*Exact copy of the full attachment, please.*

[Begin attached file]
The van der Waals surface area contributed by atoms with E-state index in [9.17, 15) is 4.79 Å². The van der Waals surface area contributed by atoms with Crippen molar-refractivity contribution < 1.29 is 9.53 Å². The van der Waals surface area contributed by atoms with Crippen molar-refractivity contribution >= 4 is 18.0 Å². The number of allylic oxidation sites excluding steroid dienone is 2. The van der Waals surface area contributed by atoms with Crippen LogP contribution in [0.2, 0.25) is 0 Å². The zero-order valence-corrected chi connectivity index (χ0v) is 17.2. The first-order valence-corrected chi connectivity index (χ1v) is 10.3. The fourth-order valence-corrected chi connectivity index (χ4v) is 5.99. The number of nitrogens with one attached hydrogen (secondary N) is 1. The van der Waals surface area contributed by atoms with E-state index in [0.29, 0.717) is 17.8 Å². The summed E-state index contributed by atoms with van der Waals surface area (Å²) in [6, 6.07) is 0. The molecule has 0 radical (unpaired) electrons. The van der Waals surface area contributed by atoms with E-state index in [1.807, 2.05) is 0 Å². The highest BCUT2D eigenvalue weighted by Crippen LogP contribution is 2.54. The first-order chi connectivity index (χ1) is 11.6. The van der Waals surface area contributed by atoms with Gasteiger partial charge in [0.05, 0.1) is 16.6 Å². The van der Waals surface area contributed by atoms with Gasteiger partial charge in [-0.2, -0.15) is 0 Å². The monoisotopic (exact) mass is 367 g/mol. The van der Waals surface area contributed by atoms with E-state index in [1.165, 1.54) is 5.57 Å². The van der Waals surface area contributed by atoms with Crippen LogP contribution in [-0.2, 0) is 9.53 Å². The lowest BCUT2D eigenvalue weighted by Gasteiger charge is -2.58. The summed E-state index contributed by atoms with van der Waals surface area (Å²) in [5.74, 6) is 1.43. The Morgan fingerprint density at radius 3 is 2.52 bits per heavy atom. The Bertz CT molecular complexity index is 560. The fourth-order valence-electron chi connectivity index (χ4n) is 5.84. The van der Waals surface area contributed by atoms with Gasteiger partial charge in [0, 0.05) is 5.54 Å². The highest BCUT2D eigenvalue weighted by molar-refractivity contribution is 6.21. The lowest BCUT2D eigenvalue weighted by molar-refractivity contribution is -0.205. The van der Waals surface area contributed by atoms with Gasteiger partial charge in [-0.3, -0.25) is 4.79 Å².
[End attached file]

The van der Waals surface area contributed by atoms with E-state index in [9.17, 15) is 4.79 Å². The van der Waals surface area contributed by atoms with Crippen molar-refractivity contribution < 1.29 is 9.53 Å². The van der Waals surface area contributed by atoms with Crippen molar-refractivity contribution >= 4 is 18.0 Å². The number of allylic oxidation sites excluding steroid dienone is 2. The van der Waals surface area contributed by atoms with Crippen LogP contribution in [0.2, 0.25) is 0 Å². The zero-order valence-corrected chi connectivity index (χ0v) is 17.2. The first-order valence-corrected chi connectivity index (χ1v) is 10.3. The fourth-order valence-corrected chi connectivity index (χ4v) is 5.99. The number of nitrogens with one attached hydrogen (secondary N) is 1. The van der Waals surface area contributed by atoms with E-state index in [0.29, 0.717) is 17.8 Å². The summed E-state index contributed by atoms with van der Waals surface area (Å²) in [6, 6.07) is 0. The molecule has 0 radical (unpaired) electrons. The van der Waals surface area contributed by atoms with E-state index in [1.807, 2.05) is 0 Å². The highest BCUT2D eigenvalue weighted by Crippen LogP contribution is 2.54. The first-order chi connectivity index (χ1) is 11.6. The van der Waals surface area contributed by atoms with Gasteiger partial charge in [0.05, 0.1) is 16.6 Å². The van der Waals surface area contributed by atoms with Gasteiger partial charge in [-0.2, -0.15) is 0 Å². The monoisotopic (exact) mass is 367 g/mol. The van der Waals surface area contributed by atoms with E-state index in [1.165, 1.54) is 5.57 Å². The van der Waals surface area contributed by atoms with Crippen LogP contribution in [-0.2, 0) is 9.53 Å². The lowest BCUT2D eigenvalue weighted by Gasteiger charge is -2.58. The summed E-state index contributed by atoms with van der Waals surface area (Å²) in [5.74, 6) is 1.43. The Morgan fingerprint density at radius 3 is 2.52 bits per heavy atom. The Bertz CT molecular complexity index is 560. The fourth-order valence-electron chi connectivity index (χ4n) is 5.84. The van der Waals surface area contributed by atoms with Gasteiger partial charge in [0, 0.05) is 5.54 Å². The highest BCUT2D eigenvalue weighted by molar-refractivity contribution is 6.21. The lowest BCUT2D eigenvalue weighted by molar-refractivity contribution is -0.205. The van der Waals surface area contributed by atoms with Gasteiger partial charge in [-0.3, -0.25) is 4.79 Å².